WHAT jubilation. Another record year of A-level results in the city, but what lies ahead for those with their eyes on a university place?
What job chances for those who after three years at university walk out with a Mickey Mouse degree and into the real world, saddled with debts approaching £60,000 – equivalent to a small mortgage?
Once, buying your home was the biggest debt any of us had. And that roof over our head was a solid investment.
Now, even before they have earned a penny, young people reckon it’s ok to hang a millstone of debt around their necks.
When will they wise up that unless you are going for a job-specific course you could very well be wasting your time and money?
Never mind David Willets, Universities Minister saying student debt is still an investment. How irresponsible for him to say students should not be put off university.
How far we have strayed from the days when university was the route to true academic attainment.
It is no longer so for many who sign up for courses with dubious degrees.
It’s hard enough for those with a time-honoured profession in mind finding an opening, never mind those who fall for the spiel that a degree is their ticket to work. It isn’t.
So many should be thinking twice instead of being conned into believing how clever they are to get a place.
Universities are big business and the total cost for students starting this September is set to hit an average of £53,330.
Aside from average tuition fees of £26,310 for a three-year course, parents and students footing the bill will spend an average of nearly £12,500 on accommodation and more than £4,300 on food over three years.
Essentials such as household bills, books, and travel expenses also push up the total cost of attending university dramatically.
One in five parents who have children under 18 say they intend to foot the total bill for their children, according to the new LV Cost of University study with a further 28 per cent expecting to help fund part of the cost.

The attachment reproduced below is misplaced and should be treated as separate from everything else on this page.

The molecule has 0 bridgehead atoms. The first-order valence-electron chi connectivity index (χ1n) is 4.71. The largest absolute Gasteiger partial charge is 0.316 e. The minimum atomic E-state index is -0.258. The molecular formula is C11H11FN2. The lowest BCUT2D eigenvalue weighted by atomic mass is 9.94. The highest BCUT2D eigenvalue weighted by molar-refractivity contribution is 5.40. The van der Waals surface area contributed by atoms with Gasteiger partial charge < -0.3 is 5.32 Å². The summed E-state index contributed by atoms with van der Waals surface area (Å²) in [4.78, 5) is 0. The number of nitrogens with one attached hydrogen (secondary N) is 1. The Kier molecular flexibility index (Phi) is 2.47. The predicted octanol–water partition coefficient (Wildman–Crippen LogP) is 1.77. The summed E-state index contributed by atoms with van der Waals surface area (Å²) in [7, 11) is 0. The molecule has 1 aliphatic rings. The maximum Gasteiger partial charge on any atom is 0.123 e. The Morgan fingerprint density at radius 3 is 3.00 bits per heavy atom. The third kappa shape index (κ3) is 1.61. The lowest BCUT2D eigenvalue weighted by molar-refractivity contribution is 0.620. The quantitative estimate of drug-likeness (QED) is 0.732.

Just nine per cent of these parents say their children will be funding their further education unaided.
However, 21 per cent expect their children to attend university, but admit they have no idea how the cost will be funded.
How long before people wake up to seeing universities are cashing in on their belief that they have a right to go for the experience when they would be far better off looking for a job?
Too many fall into the trap of indulging themselves. They’re bombarded on all sides that university is the next step after A-levels.
While I am all for raising aspirations, what seems to have been lost, is this is a serious undertaking.
And never more so than this year with the hiking of tuition fees, which will double student debt from what was a staggering £26,000.
Few universities are holding back from charging the maximum £9,000.
While 15,000 students have chosen to give up on their university dream – there have been nine per cent fewer applications this year – there is still a frightening number who see this is as a rite of passage, even if they haven’t a clue what job they would like to do or what the course they have embarked on will fit them for.
There’s a question mark over so many courses and whether they will fit them for anything.
And that’s the hypocricy of universities, trading on the gullible and creating courses with not even limited job prospects, more like nil.
While I would never want us to return to only the privilleged being able to go to uni – for some this is already sadly the reality – it is highly questionable that parents who have indulged their children with whatever they have craved and gone into debt to do so – are now prepared to put themselves into further penury instead of being realistic about their child’s abilities.
Not everyone – even those with good A-level grades – is university material.
It’s high time to stop and think how to get their feet on the rung of a career ladder.
It may be volunteering like some I know, who have without any promise of a job, fallen in for just that by giving up their time to varied organisations, working with the elderly to helping Sunderland Community Furniture Service.